India doesn't allow protection to such data and proprietary scientific data of innovator companies are used for granting approvals for generic/second applicants. If this is not unfair commercial use, then what is?

Further, in the absence of a patent linkage mechanism, regulatory authorities continue to grant marketing approvals for a certain product, regardless of its patent status.

Is it due to patent-related issues that your products available in India are limited?

Currently, we have a range of nine products, with each of these having many different formulations. We are essentially a diabetes and oncology company in India, although we have steadily built our presence in the bone health and critical care segments as well.

None of the products marketed today in India are patent-protected. Bringing or not bringing a product to India is more a business decision, depending on several factors. These include market size, our existing presence in that segment, sales force capability and many more. IPR does play a role in arriving at that decision but is not the only driver.

Going ahead, is the business case looking better for new products?

Our global growth plan is to focus on four major therapeutic categories - oncology, diabetes, CNS and cardiology. In India, also, our major thrust area continues to be the diabetes and oncology segments. Apart from these, we will evaluate what other opportunities make sense for us.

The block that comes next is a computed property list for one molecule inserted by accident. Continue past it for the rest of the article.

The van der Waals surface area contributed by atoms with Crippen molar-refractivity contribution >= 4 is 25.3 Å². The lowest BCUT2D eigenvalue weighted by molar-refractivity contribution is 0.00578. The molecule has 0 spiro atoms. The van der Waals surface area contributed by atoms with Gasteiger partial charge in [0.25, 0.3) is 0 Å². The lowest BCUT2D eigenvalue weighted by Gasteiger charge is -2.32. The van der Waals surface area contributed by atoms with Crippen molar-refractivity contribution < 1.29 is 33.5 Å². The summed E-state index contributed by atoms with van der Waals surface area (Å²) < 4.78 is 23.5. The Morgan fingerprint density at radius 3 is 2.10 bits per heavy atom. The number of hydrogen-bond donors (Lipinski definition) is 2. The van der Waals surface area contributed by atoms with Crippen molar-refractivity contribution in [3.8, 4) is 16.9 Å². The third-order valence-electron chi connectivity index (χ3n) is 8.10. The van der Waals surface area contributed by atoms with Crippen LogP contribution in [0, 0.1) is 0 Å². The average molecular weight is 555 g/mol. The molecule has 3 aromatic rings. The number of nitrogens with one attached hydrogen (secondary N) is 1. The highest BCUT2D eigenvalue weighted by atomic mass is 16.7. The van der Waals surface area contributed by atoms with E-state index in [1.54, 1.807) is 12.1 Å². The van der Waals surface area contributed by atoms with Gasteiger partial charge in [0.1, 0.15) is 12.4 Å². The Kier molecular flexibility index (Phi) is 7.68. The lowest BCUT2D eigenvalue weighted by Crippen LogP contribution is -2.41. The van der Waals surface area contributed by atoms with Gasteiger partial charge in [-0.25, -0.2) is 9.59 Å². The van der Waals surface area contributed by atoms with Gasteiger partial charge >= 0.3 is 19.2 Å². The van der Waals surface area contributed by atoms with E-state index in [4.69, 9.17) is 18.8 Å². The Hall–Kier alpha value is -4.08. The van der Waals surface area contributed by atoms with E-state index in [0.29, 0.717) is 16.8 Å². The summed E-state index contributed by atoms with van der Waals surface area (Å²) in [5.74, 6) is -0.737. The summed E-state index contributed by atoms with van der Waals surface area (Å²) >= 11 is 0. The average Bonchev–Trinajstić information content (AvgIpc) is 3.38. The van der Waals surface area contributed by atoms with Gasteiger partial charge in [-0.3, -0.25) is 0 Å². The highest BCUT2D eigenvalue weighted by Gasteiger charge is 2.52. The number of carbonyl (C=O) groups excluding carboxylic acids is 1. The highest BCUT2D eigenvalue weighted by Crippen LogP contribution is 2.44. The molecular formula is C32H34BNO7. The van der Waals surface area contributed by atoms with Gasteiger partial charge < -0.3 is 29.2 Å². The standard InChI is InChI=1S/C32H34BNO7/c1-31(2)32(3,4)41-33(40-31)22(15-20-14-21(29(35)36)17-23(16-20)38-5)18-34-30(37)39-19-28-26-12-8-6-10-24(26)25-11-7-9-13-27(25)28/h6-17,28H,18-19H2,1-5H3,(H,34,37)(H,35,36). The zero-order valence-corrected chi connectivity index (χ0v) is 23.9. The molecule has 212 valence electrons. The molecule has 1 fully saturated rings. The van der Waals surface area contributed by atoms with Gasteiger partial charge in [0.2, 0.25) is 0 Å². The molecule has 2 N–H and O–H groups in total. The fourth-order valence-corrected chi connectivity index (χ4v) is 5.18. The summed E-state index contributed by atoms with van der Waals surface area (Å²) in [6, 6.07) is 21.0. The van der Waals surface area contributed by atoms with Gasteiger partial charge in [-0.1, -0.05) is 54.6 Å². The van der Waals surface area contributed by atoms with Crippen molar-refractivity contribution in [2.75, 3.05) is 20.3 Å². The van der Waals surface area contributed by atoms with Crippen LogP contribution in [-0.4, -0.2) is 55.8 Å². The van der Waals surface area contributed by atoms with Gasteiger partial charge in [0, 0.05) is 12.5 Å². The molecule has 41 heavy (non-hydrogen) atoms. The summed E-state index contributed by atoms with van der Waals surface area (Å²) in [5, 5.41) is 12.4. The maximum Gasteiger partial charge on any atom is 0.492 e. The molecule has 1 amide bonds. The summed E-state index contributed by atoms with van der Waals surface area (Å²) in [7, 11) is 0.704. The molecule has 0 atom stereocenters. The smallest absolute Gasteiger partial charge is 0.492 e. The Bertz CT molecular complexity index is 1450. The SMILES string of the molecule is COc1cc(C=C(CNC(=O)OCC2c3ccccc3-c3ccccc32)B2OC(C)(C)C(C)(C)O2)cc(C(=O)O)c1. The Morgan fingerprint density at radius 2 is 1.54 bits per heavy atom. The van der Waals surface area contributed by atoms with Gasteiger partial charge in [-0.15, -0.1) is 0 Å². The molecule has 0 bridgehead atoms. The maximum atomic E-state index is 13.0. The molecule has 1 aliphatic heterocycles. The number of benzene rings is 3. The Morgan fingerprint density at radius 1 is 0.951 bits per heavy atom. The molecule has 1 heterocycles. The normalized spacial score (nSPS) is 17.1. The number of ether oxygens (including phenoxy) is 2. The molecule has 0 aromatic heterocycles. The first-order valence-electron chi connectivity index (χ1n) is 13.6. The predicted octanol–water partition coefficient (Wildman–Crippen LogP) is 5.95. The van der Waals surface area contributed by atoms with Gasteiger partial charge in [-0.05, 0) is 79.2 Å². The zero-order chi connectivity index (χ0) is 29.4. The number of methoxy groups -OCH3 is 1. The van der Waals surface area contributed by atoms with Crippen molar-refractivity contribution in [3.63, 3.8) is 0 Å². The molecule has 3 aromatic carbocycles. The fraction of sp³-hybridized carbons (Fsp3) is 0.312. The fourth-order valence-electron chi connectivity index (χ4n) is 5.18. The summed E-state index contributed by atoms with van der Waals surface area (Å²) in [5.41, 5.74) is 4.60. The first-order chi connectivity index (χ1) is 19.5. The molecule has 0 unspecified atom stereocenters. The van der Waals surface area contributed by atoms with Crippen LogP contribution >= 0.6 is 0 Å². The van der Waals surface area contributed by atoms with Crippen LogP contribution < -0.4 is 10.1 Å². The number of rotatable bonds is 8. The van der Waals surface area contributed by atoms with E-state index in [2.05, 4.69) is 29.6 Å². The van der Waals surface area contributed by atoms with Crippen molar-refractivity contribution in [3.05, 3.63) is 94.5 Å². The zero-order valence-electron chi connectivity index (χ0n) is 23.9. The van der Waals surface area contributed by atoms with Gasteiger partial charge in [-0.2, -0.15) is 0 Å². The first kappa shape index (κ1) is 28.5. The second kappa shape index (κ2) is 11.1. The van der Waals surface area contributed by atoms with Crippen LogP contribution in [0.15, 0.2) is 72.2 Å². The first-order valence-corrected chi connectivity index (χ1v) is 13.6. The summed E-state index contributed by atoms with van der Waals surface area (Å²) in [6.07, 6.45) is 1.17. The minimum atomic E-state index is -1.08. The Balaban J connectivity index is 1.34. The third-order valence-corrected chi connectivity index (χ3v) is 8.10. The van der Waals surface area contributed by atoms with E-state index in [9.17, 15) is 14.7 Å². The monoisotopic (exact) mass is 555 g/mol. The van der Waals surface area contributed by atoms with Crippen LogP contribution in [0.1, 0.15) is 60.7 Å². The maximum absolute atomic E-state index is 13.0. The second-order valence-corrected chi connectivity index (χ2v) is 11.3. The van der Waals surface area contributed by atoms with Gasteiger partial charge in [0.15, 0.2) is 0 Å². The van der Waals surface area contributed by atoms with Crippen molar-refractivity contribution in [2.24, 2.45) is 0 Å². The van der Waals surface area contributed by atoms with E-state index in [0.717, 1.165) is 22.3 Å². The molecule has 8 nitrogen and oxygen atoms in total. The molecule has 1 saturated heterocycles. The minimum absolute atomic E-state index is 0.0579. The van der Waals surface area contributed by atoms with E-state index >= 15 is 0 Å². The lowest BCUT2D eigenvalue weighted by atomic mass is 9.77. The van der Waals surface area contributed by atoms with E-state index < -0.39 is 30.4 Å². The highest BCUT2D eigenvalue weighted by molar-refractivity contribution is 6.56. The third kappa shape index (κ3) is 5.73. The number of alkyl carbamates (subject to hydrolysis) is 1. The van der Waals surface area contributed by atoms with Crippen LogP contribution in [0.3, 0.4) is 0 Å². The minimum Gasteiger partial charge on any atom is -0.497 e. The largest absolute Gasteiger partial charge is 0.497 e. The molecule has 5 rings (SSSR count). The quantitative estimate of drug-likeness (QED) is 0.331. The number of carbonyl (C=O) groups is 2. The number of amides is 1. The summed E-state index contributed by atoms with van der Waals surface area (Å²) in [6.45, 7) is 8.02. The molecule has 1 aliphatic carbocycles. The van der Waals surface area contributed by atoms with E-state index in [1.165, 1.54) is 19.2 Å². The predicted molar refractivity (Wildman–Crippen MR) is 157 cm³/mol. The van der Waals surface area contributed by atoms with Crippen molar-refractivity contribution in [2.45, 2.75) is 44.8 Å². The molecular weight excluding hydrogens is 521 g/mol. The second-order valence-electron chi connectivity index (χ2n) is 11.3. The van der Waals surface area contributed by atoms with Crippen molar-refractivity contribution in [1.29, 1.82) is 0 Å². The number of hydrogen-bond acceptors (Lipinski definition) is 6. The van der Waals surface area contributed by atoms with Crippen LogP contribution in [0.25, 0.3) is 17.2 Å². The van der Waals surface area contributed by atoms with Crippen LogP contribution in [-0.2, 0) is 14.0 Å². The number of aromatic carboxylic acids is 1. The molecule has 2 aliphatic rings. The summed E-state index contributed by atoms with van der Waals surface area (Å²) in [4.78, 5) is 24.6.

We are committed to bringing into India research products from the Lilly stable as soon as possible, with a minimum time lag between their launch in the other major pharmaceutical markets of the world. This year, we are in the process of launching three new devices in the diabetes and osteoporosis segment.

Lilly's global plans include doubling its revenues from emerging markets, including India. Do you have a country-specific strategy to achieve this?

India is one among the top seven countries that constitute the emerging markets for Lilly. Strategy wise, Lilly has its road map clearly laid out. Having excellent in-house talent and resources is one of the pillars of our R&D success, but at the same time, we're excited about the opportunities to collaborate with other companies.